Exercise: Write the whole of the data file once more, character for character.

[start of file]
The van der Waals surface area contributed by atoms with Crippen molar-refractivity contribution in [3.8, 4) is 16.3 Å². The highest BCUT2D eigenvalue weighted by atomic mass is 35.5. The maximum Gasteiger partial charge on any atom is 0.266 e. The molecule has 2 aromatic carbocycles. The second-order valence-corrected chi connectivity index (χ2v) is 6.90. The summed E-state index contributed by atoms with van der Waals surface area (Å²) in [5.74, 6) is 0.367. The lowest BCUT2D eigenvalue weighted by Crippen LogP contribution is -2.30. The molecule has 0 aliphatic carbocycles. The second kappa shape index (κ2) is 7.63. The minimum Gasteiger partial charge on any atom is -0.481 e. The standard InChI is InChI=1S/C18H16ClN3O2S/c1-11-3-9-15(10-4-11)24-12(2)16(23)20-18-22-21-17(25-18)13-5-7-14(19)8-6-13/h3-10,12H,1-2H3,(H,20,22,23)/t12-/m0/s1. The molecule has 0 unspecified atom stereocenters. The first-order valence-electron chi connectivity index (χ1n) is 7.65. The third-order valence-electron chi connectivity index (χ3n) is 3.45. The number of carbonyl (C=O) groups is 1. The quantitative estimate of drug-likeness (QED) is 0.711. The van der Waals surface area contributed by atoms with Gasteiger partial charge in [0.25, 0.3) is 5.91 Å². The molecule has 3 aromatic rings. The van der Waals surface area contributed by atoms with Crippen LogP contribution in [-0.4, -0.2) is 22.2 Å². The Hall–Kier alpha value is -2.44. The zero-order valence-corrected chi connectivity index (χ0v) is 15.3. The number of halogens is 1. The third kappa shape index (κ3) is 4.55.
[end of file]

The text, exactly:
The van der Waals surface area contributed by atoms with Crippen molar-refractivity contribution in [3.8, 4) is 16.3 Å². The highest BCUT2D eigenvalue weighted by atomic mass is 35.5. The maximum Gasteiger partial charge on any atom is 0.266 e. The molecule has 2 aromatic carbocycles. The second-order valence-corrected chi connectivity index (χ2v) is 6.90. The summed E-state index contributed by atoms with van der Waals surface area (Å²) in [5.74, 6) is 0.367. The lowest BCUT2D eigenvalue weighted by Crippen LogP contribution is -2.30. The molecule has 0 aliphatic carbocycles. The second kappa shape index (κ2) is 7.63. The minimum Gasteiger partial charge on any atom is -0.481 e. The standard InChI is InChI=1S/C18H16ClN3O2S/c1-11-3-9-15(10-4-11)24-12(2)16(23)20-18-22-21-17(25-18)13-5-7-14(19)8-6-13/h3-10,12H,1-2H3,(H,20,22,23)/t12-/m0/s1. The molecule has 0 unspecified atom stereocenters. The first-order valence-electron chi connectivity index (χ1n) is 7.65. The third-order valence-electron chi connectivity index (χ3n) is 3.45. The number of carbonyl (C=O) groups is 1. The quantitative estimate of drug-likeness (QED) is 0.711. The van der Waals surface area contributed by atoms with Gasteiger partial charge in [0.25, 0.3) is 5.91 Å². The molecule has 3 aromatic rings. The van der Waals surface area contributed by atoms with Crippen LogP contribution in [-0.4, -0.2) is 22.2 Å². The Hall–Kier alpha value is -2.44. The zero-order valence-corrected chi connectivity index (χ0v) is 15.3. The number of halogens is 1. The third kappa shape index (κ3) is 4.55.